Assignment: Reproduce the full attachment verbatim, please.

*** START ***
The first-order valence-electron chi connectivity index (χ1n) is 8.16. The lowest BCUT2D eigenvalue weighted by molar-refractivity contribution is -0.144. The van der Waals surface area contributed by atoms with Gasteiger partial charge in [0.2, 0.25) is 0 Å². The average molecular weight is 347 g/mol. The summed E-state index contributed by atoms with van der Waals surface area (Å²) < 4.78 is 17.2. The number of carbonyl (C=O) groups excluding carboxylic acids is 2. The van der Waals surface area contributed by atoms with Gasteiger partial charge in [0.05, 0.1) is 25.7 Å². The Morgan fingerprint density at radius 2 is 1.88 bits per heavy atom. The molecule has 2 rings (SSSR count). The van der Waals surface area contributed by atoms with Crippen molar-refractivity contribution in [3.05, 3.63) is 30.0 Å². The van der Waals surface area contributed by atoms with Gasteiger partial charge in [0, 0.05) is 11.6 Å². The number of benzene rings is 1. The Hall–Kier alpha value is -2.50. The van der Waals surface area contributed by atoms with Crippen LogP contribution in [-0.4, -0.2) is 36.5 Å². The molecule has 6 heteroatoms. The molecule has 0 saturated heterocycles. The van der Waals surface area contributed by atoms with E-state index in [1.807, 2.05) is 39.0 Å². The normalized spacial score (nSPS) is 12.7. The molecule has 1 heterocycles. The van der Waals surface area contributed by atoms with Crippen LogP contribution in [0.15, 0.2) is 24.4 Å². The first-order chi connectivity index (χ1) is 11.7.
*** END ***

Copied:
The first-order valence-electron chi connectivity index (χ1n) is 8.16. The lowest BCUT2D eigenvalue weighted by molar-refractivity contribution is -0.144. The van der Waals surface area contributed by atoms with Gasteiger partial charge in [0.2, 0.25) is 0 Å². The average molecular weight is 347 g/mol. The summed E-state index contributed by atoms with van der Waals surface area (Å²) < 4.78 is 17.2. The number of carbonyl (C=O) groups excluding carboxylic acids is 2. The van der Waals surface area contributed by atoms with Gasteiger partial charge in [0.05, 0.1) is 25.7 Å². The Morgan fingerprint density at radius 2 is 1.88 bits per heavy atom. The molecule has 2 rings (SSSR count). The van der Waals surface area contributed by atoms with Crippen molar-refractivity contribution in [3.05, 3.63) is 30.0 Å². The van der Waals surface area contributed by atoms with Gasteiger partial charge in [0, 0.05) is 11.6 Å². The number of benzene rings is 1. The Hall–Kier alpha value is -2.50. The van der Waals surface area contributed by atoms with Crippen LogP contribution in [-0.4, -0.2) is 36.5 Å². The molecule has 6 heteroatoms. The molecule has 0 saturated heterocycles. The van der Waals surface area contributed by atoms with E-state index in [1.807, 2.05) is 39.0 Å². The normalized spacial score (nSPS) is 12.7. The molecule has 1 heterocycles. The van der Waals surface area contributed by atoms with Crippen LogP contribution in [0.15, 0.2) is 24.4 Å². The first-order chi connectivity index (χ1) is 11.7.